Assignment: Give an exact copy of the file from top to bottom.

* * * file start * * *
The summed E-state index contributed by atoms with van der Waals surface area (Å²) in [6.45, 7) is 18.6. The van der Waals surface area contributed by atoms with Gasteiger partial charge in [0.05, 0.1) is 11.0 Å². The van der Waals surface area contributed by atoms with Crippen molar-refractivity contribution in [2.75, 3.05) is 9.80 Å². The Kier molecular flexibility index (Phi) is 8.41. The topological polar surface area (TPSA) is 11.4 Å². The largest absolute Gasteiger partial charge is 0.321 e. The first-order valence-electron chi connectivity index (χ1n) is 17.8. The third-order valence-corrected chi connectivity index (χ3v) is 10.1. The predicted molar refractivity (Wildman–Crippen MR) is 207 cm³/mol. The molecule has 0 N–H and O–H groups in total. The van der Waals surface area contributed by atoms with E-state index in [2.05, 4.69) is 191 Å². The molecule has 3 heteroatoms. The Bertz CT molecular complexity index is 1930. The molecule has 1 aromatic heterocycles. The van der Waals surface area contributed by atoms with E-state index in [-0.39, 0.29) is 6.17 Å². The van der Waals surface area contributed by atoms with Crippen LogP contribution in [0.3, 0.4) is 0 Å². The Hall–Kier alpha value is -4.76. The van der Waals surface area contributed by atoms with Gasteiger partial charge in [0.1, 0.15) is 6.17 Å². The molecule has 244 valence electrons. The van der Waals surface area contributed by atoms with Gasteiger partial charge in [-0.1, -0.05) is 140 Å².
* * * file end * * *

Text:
The summed E-state index contributed by atoms with van der Waals surface area (Å²) in [6.45, 7) is 18.6. The van der Waals surface area contributed by atoms with Gasteiger partial charge in [0.05, 0.1) is 11.0 Å². The van der Waals surface area contributed by atoms with Crippen molar-refractivity contribution in [2.75, 3.05) is 9.80 Å². The Kier molecular flexibility index (Phi) is 8.41. The topological polar surface area (TPSA) is 11.4 Å². The largest absolute Gasteiger partial charge is 0.321 e. The first-order valence-electron chi connectivity index (χ1n) is 17.8. The third-order valence-corrected chi connectivity index (χ3v) is 10.1. The predicted molar refractivity (Wildman–Crippen MR) is 207 cm³/mol. The molecule has 0 N–H and O–H groups in total. The van der Waals surface area contributed by atoms with E-state index in [2.05, 4.69) is 191 Å². The molecule has 3 heteroatoms. The Bertz CT molecular complexity index is 1930. The molecule has 1 aromatic heterocycles. The van der Waals surface area contributed by atoms with E-state index in [-0.39, 0.29) is 6.17 Å². The van der Waals surface area contributed by atoms with Crippen LogP contribution in [0.3, 0.4) is 0 Å². The Hall–Kier alpha value is -4.76. The van der Waals surface area contributed by atoms with Gasteiger partial charge in [0.1, 0.15) is 6.17 Å². The molecule has 244 valence electrons. The van der Waals surface area contributed by atoms with Gasteiger partial charge in [-0.1, -0.05) is 140 Å².